A special case of a new mental module is the design of a new sensory modality, such as that of vision or hearing. Yudkowsky (2007) discusses the notion of new modalities, and considers the detection and identification of invariants to be one of the defining features of a modality. In vision, changes in lighting conditions may entirely change the wavelength of light that is reflected off a blue object, but it is still perceived as blue. The sensory modality of vision is then concerned with, among other things, extracting the invariant features that allow an object to be recognized as being of a specific color even under varying lighting.

Brooks (1987) mentions invisibility as an essential difficulty in software engineering. Software cannot be visualized in the same way physical products can be, and any visualization can only cover a small part of the software product. Yudkowsky (2007) suggests a codic cortex designed to model code the same way that the human visual cortex is evolved to model the world around us. Whereas the designer of a visual cortex might ask “what features need to be extracted to perceive both an object illuminated by yellow light and an object illuminated by red light as ‘the color blue’?” the designer of a codic cortex might ask “what features need to be extracted to perceive the recursive algorithm for the Fibonacci sequence and the iterative algorithm for the Fibonacci sequence as ‘the same piece of code’?” Speculatively, new sensory modalities could be designed for various domains for which existing human modalities are not optimally suited.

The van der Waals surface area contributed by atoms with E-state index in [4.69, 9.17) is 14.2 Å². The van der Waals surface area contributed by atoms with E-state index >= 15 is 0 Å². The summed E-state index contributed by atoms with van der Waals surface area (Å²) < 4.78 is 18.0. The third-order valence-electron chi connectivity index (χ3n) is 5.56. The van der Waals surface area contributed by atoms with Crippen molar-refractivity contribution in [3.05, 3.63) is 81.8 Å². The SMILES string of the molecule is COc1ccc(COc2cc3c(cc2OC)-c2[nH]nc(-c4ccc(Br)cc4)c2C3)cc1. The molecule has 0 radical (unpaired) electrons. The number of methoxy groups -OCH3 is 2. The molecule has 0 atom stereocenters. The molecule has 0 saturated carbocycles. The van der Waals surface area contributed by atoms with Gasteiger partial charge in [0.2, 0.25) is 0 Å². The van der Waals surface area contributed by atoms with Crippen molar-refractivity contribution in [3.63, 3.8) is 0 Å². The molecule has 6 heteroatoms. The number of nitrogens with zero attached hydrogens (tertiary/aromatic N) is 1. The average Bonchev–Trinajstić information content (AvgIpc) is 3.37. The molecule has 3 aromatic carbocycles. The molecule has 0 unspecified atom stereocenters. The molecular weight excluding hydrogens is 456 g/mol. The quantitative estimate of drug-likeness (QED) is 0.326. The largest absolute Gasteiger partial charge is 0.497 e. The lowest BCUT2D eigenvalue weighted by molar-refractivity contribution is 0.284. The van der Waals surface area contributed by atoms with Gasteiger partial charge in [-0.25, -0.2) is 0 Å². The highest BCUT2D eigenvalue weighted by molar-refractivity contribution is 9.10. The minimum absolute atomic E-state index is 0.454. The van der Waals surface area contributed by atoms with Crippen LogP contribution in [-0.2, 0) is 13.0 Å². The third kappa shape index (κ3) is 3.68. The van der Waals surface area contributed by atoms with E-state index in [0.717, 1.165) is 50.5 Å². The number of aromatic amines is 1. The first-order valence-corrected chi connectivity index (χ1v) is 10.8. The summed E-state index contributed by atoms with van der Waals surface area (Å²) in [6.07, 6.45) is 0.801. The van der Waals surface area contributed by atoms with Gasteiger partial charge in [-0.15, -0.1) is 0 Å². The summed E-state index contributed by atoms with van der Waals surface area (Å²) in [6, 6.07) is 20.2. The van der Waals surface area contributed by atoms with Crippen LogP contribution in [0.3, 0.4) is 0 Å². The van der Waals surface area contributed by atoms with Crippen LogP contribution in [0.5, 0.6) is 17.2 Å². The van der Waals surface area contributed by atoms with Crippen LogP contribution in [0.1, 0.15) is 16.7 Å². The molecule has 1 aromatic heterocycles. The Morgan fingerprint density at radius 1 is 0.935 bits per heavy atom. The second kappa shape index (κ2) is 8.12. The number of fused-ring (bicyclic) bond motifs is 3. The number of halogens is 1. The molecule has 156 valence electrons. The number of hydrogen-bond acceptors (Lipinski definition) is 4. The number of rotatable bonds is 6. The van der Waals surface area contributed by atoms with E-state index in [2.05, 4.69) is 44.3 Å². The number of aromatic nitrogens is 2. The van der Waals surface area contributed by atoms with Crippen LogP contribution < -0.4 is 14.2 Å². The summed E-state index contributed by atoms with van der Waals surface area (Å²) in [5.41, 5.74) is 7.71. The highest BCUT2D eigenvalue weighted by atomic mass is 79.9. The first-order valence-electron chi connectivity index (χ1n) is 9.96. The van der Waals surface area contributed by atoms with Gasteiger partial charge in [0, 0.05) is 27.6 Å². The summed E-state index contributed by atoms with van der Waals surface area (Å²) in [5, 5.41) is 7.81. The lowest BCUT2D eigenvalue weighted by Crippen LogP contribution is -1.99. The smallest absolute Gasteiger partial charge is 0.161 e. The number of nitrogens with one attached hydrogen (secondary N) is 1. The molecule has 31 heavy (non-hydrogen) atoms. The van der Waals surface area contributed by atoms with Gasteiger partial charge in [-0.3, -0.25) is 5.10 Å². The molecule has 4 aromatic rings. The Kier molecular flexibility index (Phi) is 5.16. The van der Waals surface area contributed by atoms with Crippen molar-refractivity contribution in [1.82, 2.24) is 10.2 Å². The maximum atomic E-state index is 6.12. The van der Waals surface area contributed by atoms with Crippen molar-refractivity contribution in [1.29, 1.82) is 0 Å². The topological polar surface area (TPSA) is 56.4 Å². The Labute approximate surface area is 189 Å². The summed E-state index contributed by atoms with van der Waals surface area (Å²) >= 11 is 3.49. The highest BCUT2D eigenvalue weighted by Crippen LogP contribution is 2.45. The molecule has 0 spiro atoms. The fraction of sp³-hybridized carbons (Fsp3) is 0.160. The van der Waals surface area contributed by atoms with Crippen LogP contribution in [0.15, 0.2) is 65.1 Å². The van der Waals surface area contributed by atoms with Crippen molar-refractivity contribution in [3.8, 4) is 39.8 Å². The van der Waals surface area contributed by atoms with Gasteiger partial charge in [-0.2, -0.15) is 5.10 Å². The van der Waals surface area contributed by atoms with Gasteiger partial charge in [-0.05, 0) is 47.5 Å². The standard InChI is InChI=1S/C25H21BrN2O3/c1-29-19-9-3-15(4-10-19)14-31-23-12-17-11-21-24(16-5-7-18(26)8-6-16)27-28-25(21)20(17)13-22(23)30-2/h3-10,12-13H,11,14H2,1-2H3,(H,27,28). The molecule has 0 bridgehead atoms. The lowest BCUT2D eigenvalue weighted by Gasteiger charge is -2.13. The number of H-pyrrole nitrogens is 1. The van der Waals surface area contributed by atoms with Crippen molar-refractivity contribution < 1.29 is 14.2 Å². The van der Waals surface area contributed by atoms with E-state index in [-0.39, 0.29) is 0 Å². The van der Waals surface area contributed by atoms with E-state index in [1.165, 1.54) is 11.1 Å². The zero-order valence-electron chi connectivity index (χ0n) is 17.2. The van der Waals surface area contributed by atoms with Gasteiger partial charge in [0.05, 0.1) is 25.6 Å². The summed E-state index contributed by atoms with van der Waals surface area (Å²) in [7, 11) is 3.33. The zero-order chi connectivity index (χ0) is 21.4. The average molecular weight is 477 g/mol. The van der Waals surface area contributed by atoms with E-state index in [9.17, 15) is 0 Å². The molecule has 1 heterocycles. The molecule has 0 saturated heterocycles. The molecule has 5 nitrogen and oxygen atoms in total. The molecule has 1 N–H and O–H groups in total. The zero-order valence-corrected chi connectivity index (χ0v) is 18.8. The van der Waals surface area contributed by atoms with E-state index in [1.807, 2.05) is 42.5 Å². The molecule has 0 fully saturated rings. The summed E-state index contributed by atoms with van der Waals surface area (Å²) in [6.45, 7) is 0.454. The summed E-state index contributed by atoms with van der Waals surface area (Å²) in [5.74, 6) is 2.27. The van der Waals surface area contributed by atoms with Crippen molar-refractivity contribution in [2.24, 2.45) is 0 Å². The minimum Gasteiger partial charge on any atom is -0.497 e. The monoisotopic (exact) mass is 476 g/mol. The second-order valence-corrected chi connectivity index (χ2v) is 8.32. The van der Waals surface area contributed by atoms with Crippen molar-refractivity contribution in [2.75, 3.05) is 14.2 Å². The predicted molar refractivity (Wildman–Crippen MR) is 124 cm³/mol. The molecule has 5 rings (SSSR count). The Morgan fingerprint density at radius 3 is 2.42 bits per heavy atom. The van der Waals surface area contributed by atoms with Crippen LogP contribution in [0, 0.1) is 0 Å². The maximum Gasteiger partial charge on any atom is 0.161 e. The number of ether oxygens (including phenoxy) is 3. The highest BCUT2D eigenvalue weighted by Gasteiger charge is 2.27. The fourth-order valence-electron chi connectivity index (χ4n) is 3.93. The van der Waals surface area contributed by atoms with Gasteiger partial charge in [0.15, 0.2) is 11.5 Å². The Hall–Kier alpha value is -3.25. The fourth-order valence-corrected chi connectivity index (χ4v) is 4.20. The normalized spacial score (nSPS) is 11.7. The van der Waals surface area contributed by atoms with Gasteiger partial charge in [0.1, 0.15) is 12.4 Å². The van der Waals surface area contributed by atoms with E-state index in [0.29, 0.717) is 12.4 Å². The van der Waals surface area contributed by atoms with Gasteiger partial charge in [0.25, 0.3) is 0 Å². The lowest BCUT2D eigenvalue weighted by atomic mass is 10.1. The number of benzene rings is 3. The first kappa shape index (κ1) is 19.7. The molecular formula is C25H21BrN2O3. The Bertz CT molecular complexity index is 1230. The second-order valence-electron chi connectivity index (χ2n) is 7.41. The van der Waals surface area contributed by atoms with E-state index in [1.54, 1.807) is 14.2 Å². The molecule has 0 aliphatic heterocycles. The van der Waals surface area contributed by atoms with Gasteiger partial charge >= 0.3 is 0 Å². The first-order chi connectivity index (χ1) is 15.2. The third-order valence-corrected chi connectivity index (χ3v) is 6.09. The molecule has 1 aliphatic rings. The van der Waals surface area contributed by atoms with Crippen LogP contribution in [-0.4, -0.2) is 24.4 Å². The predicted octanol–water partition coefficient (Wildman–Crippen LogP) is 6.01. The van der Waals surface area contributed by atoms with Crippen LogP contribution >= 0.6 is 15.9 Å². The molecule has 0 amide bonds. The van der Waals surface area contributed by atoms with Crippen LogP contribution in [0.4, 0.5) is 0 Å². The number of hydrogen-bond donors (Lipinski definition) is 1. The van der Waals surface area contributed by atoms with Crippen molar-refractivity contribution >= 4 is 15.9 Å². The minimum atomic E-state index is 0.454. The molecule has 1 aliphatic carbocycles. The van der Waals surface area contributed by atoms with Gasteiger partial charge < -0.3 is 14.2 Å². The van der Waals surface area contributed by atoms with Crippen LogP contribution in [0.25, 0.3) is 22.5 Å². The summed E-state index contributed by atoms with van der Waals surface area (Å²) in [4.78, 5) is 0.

The "hardware advantages" section also has this:

As the human brain works in a massively parallel fashion, at least some highly parallel algorithms must be involved with general intelligence. Extra parallel power might then not allow for a direct improvement in speed, but it could provide something like a greater working memory equivalent. More trains of thought could be pursued at once, and more things could be taken into account when considering a decision. Brain size seems to correlate with intelligence within rats (Anderson 1993), humans (McDaniel 2005), and across species (Deaner et al. 2007), suggesting that increased parallel power could make a mind generally more intelligent.

I feel like neither of those things fully captures quality intelligence though. I agree that being able to design awesome modules is great, but an AI could have a quality intelligence advantage "naturally" without having to design for it, and it could be applied to their general intelligence rather than to skill at specific domains. And I don't think parallelism, working memory, etc. fully captures quality intelligence either. AWS has more of both than me but I am qualitatively smarter than AWS.

To use an analogy, consider chess-playing AI. One can be better than another even if it has less compute, considers fewer possible moves, runs more slowly, etc. Because maybe it has really good intuitions/heuristics that guide its search.

it could be applied to their general intelligence rather than to skill at specific domains.